9. Analyze the three prepared standards with triplicate injections (4–6). Determine (M n)exp and (M w)exp values using the calibration procedure specified for samples.
10. Calculate an average (M n)exp and (M w)exp for each reference mixtures.
11. Address accuracy by using equations 13a and 13b for absolute errors (M n)AE and (M w)AE and equations 14a and 14b for relative errors % (M n)RE and % (M w)RE (16):
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A procedure was proposed for validating the accuracy of any SEC method that uses either primary or secondary monodisperse calibrants, including broad-MW and universal calibration. As written, the equations are not applicable for use with online molecular-weight-sensitive detection methods such as light scattering, viscometry, or mass spectrometry. This accuracy validation approach can be applied to the SEC analysis of any polydisperse sample. The method is used when representative well-characterized samples (that is, with known MW averages) are unavailable.
The preparation of a polymer standard is described that closely reflects the MWD and detector response factor of samples being analyzed. To ensure the highest accuracy, the standard is composed of just two secondary, monodisperse standards with known MWs. The two monodisperse standards are added together in equal amounts, eliminating errors related to their purity, typically moisture content.
The two-component mixture of standards will typically give a bimodal distribution, unless the MW values of the two standards are close to one another. As such, it approximates, not duplicates the actual MWD of samples. More-complicated MWDs can be prepared by adding together different amounts of monodisperse standards. To comply with accepted statistical analysis, we recommend using three different standard mixtures and triplicate injections (1,2,4,5).
(1) G. Kateman and L. Buydens, Quality Control in Analytical Chemistry, 2nd ed. (Wiley Interscience, New York, New York, 1993).
(2) L. Huber, Validation and Qualification in Analytical Laboratories (Interpharm Press, Buffalo Grove, Illinois, 1999).
(3) S.S. Doss, N.P. Bhatt, and G. Jayaramen, J. Chromatogr. B 1060, 255–261 (2017).
(4) L.R. Snyder, J.J. Kirkland, and J.L. Glajch, Practical HPLC Method Development (Wiley-Interscience, New York, New York, 1997).
(5) L.R. Snyder, J.J. Kirkland and J.W. Dolan, Introduction to Modern Liquid Chromatography, 3rd ed. (Wiley-Interscience, New York, New York, 2009).
(6) W.W. Yau, J.J. Kirkland, D.D. Bly, and H.J. Stoklosa, J. Chromatogr. 125, 219–230 (1976).
(7) A.M. Striegel, W.W. Yau, J.J. Kirkland, and D.D. Bly, Modern Size Exclusion Liquid Chromatography (Wiley, New York, New York, 2009).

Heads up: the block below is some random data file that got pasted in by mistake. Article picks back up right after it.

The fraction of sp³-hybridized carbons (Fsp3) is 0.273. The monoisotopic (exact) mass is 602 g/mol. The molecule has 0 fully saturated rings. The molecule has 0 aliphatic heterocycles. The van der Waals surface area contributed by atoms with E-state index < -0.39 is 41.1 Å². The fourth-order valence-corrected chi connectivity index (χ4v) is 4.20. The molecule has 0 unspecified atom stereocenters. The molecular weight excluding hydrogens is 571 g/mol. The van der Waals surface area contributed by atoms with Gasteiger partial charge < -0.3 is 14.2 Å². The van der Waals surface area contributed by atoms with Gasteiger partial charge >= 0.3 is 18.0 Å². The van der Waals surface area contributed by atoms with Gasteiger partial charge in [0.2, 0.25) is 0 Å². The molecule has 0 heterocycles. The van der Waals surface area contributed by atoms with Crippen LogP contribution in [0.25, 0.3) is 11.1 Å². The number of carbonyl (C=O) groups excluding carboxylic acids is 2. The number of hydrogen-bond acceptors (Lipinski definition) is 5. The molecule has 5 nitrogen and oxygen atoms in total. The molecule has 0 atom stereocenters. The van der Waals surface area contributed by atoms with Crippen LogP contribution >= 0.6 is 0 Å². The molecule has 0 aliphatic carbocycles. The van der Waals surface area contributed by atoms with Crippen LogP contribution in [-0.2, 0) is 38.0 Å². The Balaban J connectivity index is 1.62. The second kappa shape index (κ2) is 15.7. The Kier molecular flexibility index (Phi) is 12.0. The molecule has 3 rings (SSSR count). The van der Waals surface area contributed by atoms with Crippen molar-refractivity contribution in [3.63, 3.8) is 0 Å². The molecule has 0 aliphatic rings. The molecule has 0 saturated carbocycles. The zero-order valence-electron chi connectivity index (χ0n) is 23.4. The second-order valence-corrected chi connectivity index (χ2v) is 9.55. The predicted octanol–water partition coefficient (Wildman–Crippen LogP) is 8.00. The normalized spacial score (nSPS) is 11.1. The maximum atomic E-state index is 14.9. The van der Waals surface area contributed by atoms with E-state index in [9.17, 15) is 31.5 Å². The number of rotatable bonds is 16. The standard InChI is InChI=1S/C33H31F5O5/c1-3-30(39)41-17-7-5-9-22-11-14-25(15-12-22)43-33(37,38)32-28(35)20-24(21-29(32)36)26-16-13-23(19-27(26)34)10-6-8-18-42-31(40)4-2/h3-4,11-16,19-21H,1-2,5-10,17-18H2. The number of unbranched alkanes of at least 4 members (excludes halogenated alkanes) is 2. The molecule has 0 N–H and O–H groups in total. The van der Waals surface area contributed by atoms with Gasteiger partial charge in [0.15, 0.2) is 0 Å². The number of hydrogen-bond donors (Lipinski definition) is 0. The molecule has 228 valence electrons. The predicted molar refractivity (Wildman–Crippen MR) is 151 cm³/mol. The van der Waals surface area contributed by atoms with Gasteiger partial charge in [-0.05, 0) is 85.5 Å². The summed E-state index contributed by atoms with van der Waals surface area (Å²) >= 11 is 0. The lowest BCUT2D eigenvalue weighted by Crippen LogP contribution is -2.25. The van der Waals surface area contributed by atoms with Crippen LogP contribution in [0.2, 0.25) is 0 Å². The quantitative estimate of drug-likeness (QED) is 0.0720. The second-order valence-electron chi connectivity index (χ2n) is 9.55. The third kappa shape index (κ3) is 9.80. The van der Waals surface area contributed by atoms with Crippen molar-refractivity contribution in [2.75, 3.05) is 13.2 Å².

(8) T. Provder, Ed., Detection and Data Analysis in Size Exclusion Chromatography, ACS Symposium Ser. 352 (American Chemical Society, Washington, D.C., 1987).
(9) T.H. Mourey and S.T. Balke, J. Appl. Polym. Sci. 70, 831–835 (1998).
(10) S.T. Balke, Quantitative Column Liquid Chromatography (Elsevier, Amsterdam, The Netherlands, 1984).
(11) S. Mori, Int. J. Polym. Anal. Charact. 4, 531–546 (1998).
(12) S. Mori and H.G. Barth, Size Exclusion Chromatography (Springer Verlag, Berlin, Germany, 1999).
(13) U. Just., S. Weidner, P. Kiltz, and T. Hofe, Int. J. Polym. Anal. Charact. 10, 225–243 (2005).
(14) A. Ritter, M. Schmid, and S. Affolter, Polym. Test. 29, 945–952 (2010).
(15) J. Brandrup, E.H. Immergut, and E.A. Gurlke, Eds., Polymer Handbook, 4th ed. (Wiley-Interscience, New York, New York, 2003).
(16) D.A. Skoog, F.J. Holler, and S.R. Crouch, Instrumental Analysis (CENGATE Learning, Andover, Massachusetts, 2002).
ABOUT THE AUTHOR
Howard G. Barth is with Analytical Chemistry Consultants, Ltd., in Wilmington, Delaware. Direct correspondence to: [email protected]
In-house experts can help select the right systems and suppliers, making validation and compliance easy, says Siegfried Schmitt, principal consultant at PAREXEL.
Q. We are planning to upgrade several of our automated systems in production and in the laboratories. These upgrades are necessary so that we can implement functionality like audit trails, which are now required to achieve data integrity compliance. We contacted suitable vendors, and some have now offered to sell to us fully 21 Code of Federal Regulations (CFR) Part 11 and data integrity-compliant software packages. Such a package seems like a very good deal, but it is not offered by the majority of suppliers. Can you give some insight on how other companies address this situation?